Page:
Background: The most frequent mutation of Friedreich ataxia (FRDA) is the abnormal expansion of a GAA repeat located within the first intron of FXN gene. It is known that the length of GAA is directly correlated with disease severity. The effect of mutation is a severe reduction of mRNA. Recently, a link among aberrant CpG methylation, chromatin organisation and GAA repeat was proposed.
Methods: In this study, using pyrosequencing technology, we have performed a quantitative analysis of the methylation status of five CpG sites located within the region upstream of GAA repeat, in 67 FRDA patients.
Results: We confirm previous observation about differences in the methylation degree between FRDA individuals and controls. We showed a direct correlation between CpG methylation and triplet expansion size. Significant differences were found for each CpG tested (ANOVA p<0.001). These differences were largest for CpG1 and CpG2: 84.45% and 76.80%, respectively, in FRDA patients compared to 19.65% and 23.34% in the controls. Most importantly, we found a strong inverse correlation between CpG2 methylation degree and age of onset (Spearman’s ρ = −0.550, p<0.001).
Conclusion: Because epigenetic changes may cause or contribute to gene silencing, our data may have relevance for the therapeutic approach to FRDA. Since the analysis can be performed in peripheral blood leucocytes (PBL), evaluation of the methylation status of specific CpG sites in FRDA patients could be a convenient biomarker.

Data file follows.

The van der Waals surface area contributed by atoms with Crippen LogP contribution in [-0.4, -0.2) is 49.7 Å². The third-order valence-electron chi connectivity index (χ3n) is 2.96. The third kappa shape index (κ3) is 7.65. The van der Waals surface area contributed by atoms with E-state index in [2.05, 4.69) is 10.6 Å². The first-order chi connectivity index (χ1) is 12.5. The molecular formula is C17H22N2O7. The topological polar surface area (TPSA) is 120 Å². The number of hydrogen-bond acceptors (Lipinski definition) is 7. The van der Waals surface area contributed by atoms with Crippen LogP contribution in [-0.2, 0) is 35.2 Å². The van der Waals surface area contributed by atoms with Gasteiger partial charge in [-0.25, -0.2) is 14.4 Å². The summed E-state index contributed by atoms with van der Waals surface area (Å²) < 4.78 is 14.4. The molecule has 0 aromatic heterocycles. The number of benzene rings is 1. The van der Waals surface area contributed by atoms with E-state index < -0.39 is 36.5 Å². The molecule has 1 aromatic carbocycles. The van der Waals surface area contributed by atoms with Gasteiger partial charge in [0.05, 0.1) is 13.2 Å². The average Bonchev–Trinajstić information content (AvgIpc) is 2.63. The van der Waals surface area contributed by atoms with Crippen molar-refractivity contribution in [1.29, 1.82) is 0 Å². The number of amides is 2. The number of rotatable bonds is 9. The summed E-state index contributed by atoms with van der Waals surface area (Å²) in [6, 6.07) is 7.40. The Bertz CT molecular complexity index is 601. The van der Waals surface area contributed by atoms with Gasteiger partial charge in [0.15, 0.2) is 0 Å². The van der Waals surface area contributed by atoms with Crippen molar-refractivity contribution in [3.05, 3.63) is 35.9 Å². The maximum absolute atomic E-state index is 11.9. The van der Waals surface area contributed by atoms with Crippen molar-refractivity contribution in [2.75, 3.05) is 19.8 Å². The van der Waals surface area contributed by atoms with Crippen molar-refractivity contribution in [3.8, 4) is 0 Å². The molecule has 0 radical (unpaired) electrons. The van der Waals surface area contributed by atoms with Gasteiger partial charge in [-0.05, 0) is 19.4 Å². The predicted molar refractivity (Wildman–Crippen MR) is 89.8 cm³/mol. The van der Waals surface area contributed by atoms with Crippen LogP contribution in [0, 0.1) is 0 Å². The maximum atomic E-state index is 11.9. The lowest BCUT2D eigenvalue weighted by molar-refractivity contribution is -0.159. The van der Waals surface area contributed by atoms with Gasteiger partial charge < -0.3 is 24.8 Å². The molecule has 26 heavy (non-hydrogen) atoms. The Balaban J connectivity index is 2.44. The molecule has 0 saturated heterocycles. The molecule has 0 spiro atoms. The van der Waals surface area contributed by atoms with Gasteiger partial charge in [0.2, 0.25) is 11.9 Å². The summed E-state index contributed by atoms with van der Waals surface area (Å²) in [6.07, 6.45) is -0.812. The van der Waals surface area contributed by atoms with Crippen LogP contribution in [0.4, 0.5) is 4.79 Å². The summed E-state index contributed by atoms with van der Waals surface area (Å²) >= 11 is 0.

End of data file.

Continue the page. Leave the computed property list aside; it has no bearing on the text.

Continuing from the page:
Statistics from Altmetric.com
Funding: This work was supported in part by grants from Friedreich’s Ataxia Research Alliance (FARA) and it was carried out as partial fulfillment of requirements of the PhD degree in “Patologia e Fisiopatologia Molecolare”, University of Naples “Federico II”.
Competing interests: None declared.
Patient consent: Obtained.
If you wish to reuse any or all of this article please use the link below which will take you to the Copyright Clearance Center’s RightsLink service. You will be able to get a quick price and instant permission to reuse the content in many different ways.